That review can happen whatever the 9th U.S. Circuit Court of Appeals decides. Knowing that could give the panel of three judges more reason to leave the ban on refugees and people from seven Muslim-majority countries with ties to terrorism on hold while the legal challenge by Washington state and Minnesota plays out.
"Is there any reason to think there's a real risk ... if existing procedures weren't allowed to stay in place while the administration, the new administration, conducts its review?" Judge Richard Clifton asked during a hearing Tuesday.
The court said a ruling would come within days.
WHAT WAS THE UPSHOT OF THE HEARING?
Trying to divine how a court might rule from the questioning can be a fool's errand, but some legal scholars who were willing to try said Washington state appeared to make enough of a case to keep the ban on ice, at least for now.
The judges repeatedly asked Justice Department attorney August Flentje whether the government had any evidence that the travel ban was necessary or that keeping it on hold would harm national security. They expressed skepticism over his argument that the states don't have standing to sue and over his assertion that the courts have little to no role in reviewing the president's determinations concerning national security.
Stephen Vladeck, professor at the University of Texas School of Law, wrote in an email that he was struck by "the government's seeming inability to provide concrete evidence of why immigration from those countries threatens national security."
Washington state Solicitor General Noah Purcell also faced tough questioning from Clifton, who said he wasn't necessarily buying the states' argument that the ban was motivated by religious discrimination. The judge mentioned that the vast majority of Muslims live in countries that aren't targeted by the ban.
MUSLIM DISCRIMINATION OR NOT?
After being repeatedly asked, Flentje acknowledged that individuals could have standing to sue if the president tried to enforce a ban on Muslims entering the U.S. But, he said, that's not all what's happening here.
Basing the order on travel from certain countries that have been linked to terrorism — whatever their religion — is a legitimate exercise of the president's authority over national security, he argued.
Purcell said it's remarkable to have this much evidence of discriminatory intent this early in the case — including Trump's campaign statements about a Muslim ban and adviser Rudy Giuliani's comments that he was asked to help devise a legal version of the Muslim ban.
"There are statements that we've quoted in our complaint that are rather shocking evidence of intent to discriminate against Muslims," Purcell said.
Even if Trump's executive order itself doesn't single out Muslims, the order is unconstitutionally discriminatory if it was adopted with such intent, Purcell said.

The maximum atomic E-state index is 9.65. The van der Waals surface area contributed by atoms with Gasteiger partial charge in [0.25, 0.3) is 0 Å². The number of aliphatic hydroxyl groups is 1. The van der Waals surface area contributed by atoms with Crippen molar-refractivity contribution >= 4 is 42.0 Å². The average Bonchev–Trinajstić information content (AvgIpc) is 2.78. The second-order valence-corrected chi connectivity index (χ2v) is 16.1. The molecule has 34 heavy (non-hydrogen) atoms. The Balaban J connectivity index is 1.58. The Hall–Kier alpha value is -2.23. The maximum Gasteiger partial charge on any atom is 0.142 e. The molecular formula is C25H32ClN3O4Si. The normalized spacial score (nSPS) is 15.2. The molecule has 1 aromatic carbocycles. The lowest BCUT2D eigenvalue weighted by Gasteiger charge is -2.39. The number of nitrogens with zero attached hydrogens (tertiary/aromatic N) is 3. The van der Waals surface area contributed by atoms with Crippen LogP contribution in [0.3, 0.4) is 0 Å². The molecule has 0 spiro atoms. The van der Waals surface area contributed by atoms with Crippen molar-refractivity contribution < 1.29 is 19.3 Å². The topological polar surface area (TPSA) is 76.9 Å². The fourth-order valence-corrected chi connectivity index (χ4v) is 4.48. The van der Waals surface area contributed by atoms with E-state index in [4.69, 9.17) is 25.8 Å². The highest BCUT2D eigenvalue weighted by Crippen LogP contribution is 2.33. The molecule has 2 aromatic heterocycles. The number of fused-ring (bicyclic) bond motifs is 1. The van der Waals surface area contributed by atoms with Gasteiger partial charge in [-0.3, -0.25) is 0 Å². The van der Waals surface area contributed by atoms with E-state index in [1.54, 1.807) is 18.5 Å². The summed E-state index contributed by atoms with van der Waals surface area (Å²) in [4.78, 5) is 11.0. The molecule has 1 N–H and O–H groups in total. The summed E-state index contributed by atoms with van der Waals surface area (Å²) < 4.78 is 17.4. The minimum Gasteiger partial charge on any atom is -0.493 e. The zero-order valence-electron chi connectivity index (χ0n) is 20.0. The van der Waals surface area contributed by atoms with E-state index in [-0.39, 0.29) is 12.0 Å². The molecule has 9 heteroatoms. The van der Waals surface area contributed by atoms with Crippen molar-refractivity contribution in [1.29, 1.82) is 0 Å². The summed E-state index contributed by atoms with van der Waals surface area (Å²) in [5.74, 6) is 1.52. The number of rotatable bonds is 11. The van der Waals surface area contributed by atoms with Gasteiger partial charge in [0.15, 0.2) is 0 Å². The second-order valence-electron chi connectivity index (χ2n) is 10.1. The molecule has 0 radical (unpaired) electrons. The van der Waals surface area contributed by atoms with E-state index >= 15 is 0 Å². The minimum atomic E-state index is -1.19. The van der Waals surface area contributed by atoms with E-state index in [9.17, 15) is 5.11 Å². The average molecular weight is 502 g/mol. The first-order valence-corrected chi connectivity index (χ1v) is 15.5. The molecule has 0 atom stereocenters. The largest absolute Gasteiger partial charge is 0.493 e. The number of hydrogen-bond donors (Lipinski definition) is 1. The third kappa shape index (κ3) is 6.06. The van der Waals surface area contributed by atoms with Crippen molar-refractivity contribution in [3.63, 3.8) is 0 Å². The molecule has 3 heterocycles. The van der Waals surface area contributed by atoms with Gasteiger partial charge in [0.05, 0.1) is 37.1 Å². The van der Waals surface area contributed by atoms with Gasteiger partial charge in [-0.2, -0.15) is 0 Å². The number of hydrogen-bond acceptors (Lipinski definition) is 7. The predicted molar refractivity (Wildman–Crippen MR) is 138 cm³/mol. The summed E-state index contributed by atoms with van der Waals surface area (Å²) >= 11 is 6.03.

WHAT ARE THE COURT'S OPTIONS?
Purcell argued that the simplest course is to send the case back to U.S. District Judge James Robart for procedural reasons.
The Seattle judge temporarily blocked the executive order last week while the states' lawsuit works its way through the courts. The Washington state solicitor general said the appeals court could take up the merits of the case after Robart issues a further ruling.
The Justice Department said the court could narrow the scope of Robart's order, which it called too broad.
Flentje suggested it could be limited to allow the president to ban travelers who don't already have relationships with the United States, while allowing legal permanent residents, for example, to return to the U.S. from the seven countries.
Purcell said that wouldn't work. The government hasn't shown that it could engineer a way to apply the ban so selectively, he said.
Judge William Canby noted that Washington's universities might want to invite foreign scholars to visit and that they might have no connection to the U.S.
WILL THE CASE END UP AT THE SUPREME COURT?
There's a good chance, but how and when is unclear.
The Supreme Court has a vacancy, and there's no chance Trump's nominee, Neil Gorsuch, will be confirmed in time to take part any consideration of the ban. Under the most optimistic timetable, Gorsuch would not be confirmed before early April.
Senate Democrats are likely to question Gorsuch about his views on presidential power, both in light of the Trump order and Gorsuch's writings expressing skepticism about some aspects of executive authority.
The travel ban was set to expire in 90 days, meaning it could run its course before the court takes up the issue. Furthermore, the administration could change the executive order, including changing its scope or duration.
Associated Press writer Brian Melley in Los Angeles and Mark Sherman in Washington contributed to this story.